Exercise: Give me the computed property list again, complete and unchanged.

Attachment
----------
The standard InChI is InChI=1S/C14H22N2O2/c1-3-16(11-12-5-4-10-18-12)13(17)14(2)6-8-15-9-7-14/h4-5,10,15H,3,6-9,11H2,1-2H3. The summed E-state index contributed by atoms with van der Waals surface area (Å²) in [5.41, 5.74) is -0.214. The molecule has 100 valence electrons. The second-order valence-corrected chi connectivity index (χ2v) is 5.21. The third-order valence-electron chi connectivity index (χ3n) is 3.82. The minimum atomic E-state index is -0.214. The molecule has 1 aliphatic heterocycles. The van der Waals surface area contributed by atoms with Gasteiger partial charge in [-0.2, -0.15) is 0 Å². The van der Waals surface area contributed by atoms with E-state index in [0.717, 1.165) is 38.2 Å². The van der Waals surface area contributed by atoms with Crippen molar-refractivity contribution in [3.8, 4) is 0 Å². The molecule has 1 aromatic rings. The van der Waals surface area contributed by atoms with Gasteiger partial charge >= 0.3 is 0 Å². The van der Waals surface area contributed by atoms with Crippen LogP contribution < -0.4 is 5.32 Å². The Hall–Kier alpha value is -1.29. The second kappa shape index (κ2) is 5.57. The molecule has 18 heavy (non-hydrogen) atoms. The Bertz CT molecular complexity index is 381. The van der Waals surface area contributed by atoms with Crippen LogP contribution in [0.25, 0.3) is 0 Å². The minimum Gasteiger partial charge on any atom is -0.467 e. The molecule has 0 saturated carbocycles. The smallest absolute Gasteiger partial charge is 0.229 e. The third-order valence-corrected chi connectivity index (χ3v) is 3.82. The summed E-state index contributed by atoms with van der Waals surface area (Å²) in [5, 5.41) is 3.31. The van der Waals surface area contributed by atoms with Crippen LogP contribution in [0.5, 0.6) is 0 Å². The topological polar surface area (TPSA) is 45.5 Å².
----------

The standard InChI is InChI=1S/C14H22N2O2/c1-3-16(11-12-5-4-10-18-12)13(17)14(2)6-8-15-9-7-14/h4-5,10,15H,3,6-9,11H2,1-2H3. The summed E-state index contributed by atoms with van der Waals surface area (Å²) in [5.41, 5.74) is -0.214. The molecule has 100 valence electrons. The second-order valence-corrected chi connectivity index (χ2v) is 5.21. The third-order valence-electron chi connectivity index (χ3n) is 3.82. The minimum atomic E-state index is -0.214. The molecule has 1 aliphatic heterocycles. The van der Waals surface area contributed by atoms with Gasteiger partial charge in [-0.2, -0.15) is 0 Å². The van der Waals surface area contributed by atoms with E-state index in [0.717, 1.165) is 38.2 Å². The van der Waals surface area contributed by atoms with Crippen molar-refractivity contribution in [3.8, 4) is 0 Å². The molecule has 1 aromatic rings. The van der Waals surface area contributed by atoms with Gasteiger partial charge >= 0.3 is 0 Å². The van der Waals surface area contributed by atoms with Crippen LogP contribution < -0.4 is 5.32 Å². The Hall–Kier alpha value is -1.29. The second kappa shape index (κ2) is 5.57. The molecule has 18 heavy (non-hydrogen) atoms. The Bertz CT molecular complexity index is 381. The van der Waals surface area contributed by atoms with Crippen LogP contribution in [0.25, 0.3) is 0 Å². The minimum Gasteiger partial charge on any atom is -0.467 e. The molecule has 0 saturated carbocycles. The smallest absolute Gasteiger partial charge is 0.229 e. The third-order valence-corrected chi connectivity index (χ3v) is 3.82. The summed E-state index contributed by atoms with van der Waals surface area (Å²) in [5, 5.41) is 3.31. The van der Waals surface area contributed by atoms with Crippen LogP contribution in [0.5, 0.6) is 0 Å². The topological polar surface area (TPSA) is 45.5 Å².